Rebuilding Germany and the world sustainably – that’s what many people want. Of course there are also voices that say “Crisis management first – transition, change, climate neutrality later”. We need to “meet them head-on”, said RNE Chairman Werner Schnappauf, and instead ignite “a bonfire of enthusiasm throughout the country”. Schnappauf called on people to start “sustainability projects everywhere: we now need the innovative capacity of business and a new cooperation between society, politics and the economy”. This is the duty of each and every one of us.

For this very reason, Minister of State Sarah Ryglewski and Minister-President of North Rhine-Westphalia and current Chair of the Conference of Minister-Presidents Hendrik Wüst launched the Joint Action for Sustainable Development at the annual conference. With the motto “All together now”, the joint federal and Länder initiative is coordinated by the RNE. Organisations can sign up on an online platform and register their sustainability activities and points of contact. The aim, explained Lisi Maier, RNE member and Director of the Federal Foundation for Gender Equality, is to bring together actors who have not worked together before and gather ideas.

Wood instead of concrete

This is where, for example, the idea of climate scientist Schellnhuber comes in, which gives us a perspective to focus on in uncertain times. Like the Bauhaus movement of the 20th century, he wants to transform our built-up environment sustainably. So far, it’s “dysfunctionally ugly”, he says: “We are building in the wrong way, where the human spirit cannot feel at ease”. His alternative model is to “Reforest the planet, retimber the city”. Woodland around the world is being reforested to suit the climate; likewise, architecture is changing over from reinforced concrete and brick to organic materials. Schellnhuber refers to the system of a “forest-building pump”, which can even lower the CO2 content of the atmosphere, because trees absorb large amounts of carbon dioxide as they grow.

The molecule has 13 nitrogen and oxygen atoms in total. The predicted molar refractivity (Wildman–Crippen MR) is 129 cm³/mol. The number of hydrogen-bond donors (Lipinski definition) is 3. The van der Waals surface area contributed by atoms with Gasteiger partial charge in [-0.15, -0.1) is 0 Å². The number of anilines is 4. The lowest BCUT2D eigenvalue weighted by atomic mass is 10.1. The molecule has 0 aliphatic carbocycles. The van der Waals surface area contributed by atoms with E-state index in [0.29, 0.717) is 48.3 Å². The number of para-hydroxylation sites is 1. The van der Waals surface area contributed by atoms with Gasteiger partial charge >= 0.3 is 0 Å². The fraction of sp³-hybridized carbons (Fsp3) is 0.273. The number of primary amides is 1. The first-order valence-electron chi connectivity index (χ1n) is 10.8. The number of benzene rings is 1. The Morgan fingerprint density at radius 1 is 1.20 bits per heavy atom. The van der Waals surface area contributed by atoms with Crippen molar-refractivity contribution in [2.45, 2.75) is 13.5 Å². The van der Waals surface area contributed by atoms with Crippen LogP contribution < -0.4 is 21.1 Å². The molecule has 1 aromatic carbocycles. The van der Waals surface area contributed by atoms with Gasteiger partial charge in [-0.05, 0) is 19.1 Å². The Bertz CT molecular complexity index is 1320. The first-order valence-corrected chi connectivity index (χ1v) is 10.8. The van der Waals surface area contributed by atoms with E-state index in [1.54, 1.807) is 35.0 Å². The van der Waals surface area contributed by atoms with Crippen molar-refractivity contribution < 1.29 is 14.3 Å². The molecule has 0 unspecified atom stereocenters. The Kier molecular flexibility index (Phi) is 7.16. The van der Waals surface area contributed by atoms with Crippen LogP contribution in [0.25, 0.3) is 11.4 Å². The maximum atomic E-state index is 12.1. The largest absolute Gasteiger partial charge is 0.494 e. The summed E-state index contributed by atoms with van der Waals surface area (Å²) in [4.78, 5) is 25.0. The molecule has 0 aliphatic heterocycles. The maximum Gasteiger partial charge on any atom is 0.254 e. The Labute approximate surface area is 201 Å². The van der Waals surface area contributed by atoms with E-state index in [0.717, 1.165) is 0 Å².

Politics is starting to get to grips with this. In 2020, Ursula von der Leyen, President of the European Commission, launched the New European Bauhaus initiative, an idea being further developed by Ruth Reichstein in the Commission’s internal think tank I.D.E.A. Many voices are calling for “technological neutrality, treating everything as of equal value”, but that hasn’t been applied to wood and clay for a long time, she pointed out at the annual conference. Concrete has been the material of choice up to now. According to Cansel Kiziltepe, Parliamentary State Secretary in the Federal Ministry for Housing, Urban Development and Building, her department is currently working on a timber construction strategy together with the Ministry of Agriculture.

The building transition will not be a walk in the park. There is “enormous demand for affordable housing”, said Martin Horn, mayor of the city of Freiburg im Breisgau. And local governments with ambitious plans for socioecological building need support in the form of federal and state funding. Theresa Keilhacker, president of the Chamber of Architects Berlin, sees great potential in maintaining existing buildings. This had “been lost sight of in recent years”. Only recently, the Association of German Architects wrote an open letter (in German) to federal building minister Klara Geywitz demanding a moratorium on demolition.

In the Global North the ecological renovation of old buildings should take centre stage, along with the addition of storeys, urged Schellnhuber. In the Global South, however, with its fast-growing population, new housing needs to be built. How to build more sustainably – this question needs to be given priority in the coming months, not least through the Joint Action for Sustainable Development. Schellnhuber promised: “We are on the threshold of a new architectural era, where we will build sustainably, for all – and we will do it in style.”